Years from now most baby boomers will need help with the daily stuff of life, like dressing, bathing, eating or remembering to take medication.

Regular health insurance, including Medicare, doesn’t pay for help with these “custodial care” tasks, except in limited circumstances. Long-term care insurance does.

Yet faced with the coverage costs, many long-term care insurance shoppers get sticker shock and give up. Here’s how to keep the price affordable.

“The key to long-term care insurance is to apply early while it’s inexpensive,” says Kevin M. Lynch, assistant professor of insurance at the American College of Financial Services in Bryn Mawr, Pennsylvania.

You can buy long-term care insurance up to age 75 from most companies, but you’ll pay more at older ages and if you have health conditions.

Among 65-year-old applicants, 28% will be denied because of their health, Lynch says.

The ideal age to start shopping? “I think 50 is the magic number,” says Deb Newman, president of Newman Long Term Care, an independent insurance agency in Richfield, Minnesota.

Don’t give up if you’ve passed the half-century mark. Apply at least 60 days before your next birthday to get a price based on your current age, advises Jesse Slome, executive director of the American Association of Long-Term Care Insurance.

Prices vary by insurer for the same amount of coverage. Work with an agent who can sell — not just quote — policies from different carriers, Slome says. A good agent will know which companies will likely accept you for coverage based on your health and give you the lowest price.

Get price comparisons even if you’re offered the opportunity to buy long-term care insurance through a group, such as your employer. If you’re healthy, you might find a better deal on your own.

Decide what you’re comfortable spending for coverage, and ask the insurance agent for quotes that fit your budget, advises Brian Gordon, president of Maga Ltd., an independent long-term care insurance agency in Riverwoods, Illinois. Gordon discourages people from buying a policy if they’ll struggle to pay the premium.

Work with a financial advisor to review other options if you can’t qualify or pay for long-term care insurance. Medicaid, the federal and state insurance program for people with low incomes, will pay for nursing home care, but to qualify, you have to spend down most of your money first.

According to the U.S. Department of Health and Human Services, almost 70% of today’s 65-year-olds eventually will need long-term care, and 20% will need it for longer than five years. But few folks want to think about that.

“First of all what pops into people’s minds is the dreaded nursing home,” Newman says. Yet 80% of elderly people who receive long-term care live at home, according to a 2013 Congressional Budget Office report. About 18% live in nursing homes and other care facilities, and 2% live in residential senior communities that offer some support but not round-the-clock supervision.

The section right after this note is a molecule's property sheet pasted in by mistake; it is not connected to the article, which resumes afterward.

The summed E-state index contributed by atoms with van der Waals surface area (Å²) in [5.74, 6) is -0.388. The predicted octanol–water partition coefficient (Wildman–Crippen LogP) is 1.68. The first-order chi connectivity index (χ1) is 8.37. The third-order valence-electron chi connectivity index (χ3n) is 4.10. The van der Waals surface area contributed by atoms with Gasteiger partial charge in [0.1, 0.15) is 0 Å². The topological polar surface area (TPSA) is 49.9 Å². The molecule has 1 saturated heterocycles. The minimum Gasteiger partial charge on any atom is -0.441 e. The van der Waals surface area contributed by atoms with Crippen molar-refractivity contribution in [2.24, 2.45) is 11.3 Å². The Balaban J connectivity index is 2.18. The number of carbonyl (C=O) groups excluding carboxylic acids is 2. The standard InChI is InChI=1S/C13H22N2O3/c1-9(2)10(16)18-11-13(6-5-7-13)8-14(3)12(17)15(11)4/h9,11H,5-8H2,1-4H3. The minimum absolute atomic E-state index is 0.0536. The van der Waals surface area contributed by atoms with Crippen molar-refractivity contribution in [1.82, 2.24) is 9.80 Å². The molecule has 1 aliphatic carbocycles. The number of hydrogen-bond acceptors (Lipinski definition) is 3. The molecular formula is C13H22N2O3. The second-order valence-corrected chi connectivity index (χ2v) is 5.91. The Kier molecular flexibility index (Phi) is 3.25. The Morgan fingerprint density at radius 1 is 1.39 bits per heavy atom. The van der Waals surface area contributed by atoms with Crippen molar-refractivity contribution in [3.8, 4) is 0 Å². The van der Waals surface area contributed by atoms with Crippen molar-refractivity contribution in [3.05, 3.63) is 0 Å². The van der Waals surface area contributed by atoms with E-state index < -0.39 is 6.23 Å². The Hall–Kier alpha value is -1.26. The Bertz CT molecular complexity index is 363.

Newman encourages clients to buy enough coverage to pay for home health care for a few years. The average annual cost of a full-time home health aide is $46,332, compared with $82,125 for a semi-private nursing home room, according to the Genworth 2016 Cost of Care Survey.

Most long-term care insurance policies reimburse you for care at home or in assisted living or a nursing home. So if you buy enough to pay for home health care but instead go to a nursing home, the policy will pay at least some of the nursing home costs.

Look at costs of care in your area to estimate how much coverage to buy, Lynch advises.

Ask for quotes for good, better and best coverage from each company to see costs at different levels, Slome says.

Avoid adding features, called riders, that you don’t need. “Keep it a good, simple, long-term care policy without all the bells and whistles,” Gordon says.

An example is a “restoration of benefits” rider: If you need long-term care but then get better, the benefits you used are restored for a later date. But Gordon says once people start to need long-term care, they usually continue to need it.

An inflation protection rider allows your benefits to grow to keep up with inflation. Reducing the inflation protection, from, say, 3% to 1% will drop the policy price. If you’re older, say 70 instead of 55, you may be able to get by with less inflation protection, Lynch says.

Avoid an all-or-nothing approach when buying long-term care insurance.

“Sometimes people look to insuring 100% of the cost of the care,” Gordon says. Instead, think about the costs you can handle and what you want to insure. “Don’t buy more than what you need.”

Barbara Marquand is a staff writer at NerdWallet, a personal finance website. Email: bmarquand@nerdwallet.com. Twitter: @barbaramarquand.

This article was written by NerdWallet and was originally published by USA Today.

The article 5 Insider Tips for Finding Affordable Long-Term Care Insurance originally appeared on NerdWallet.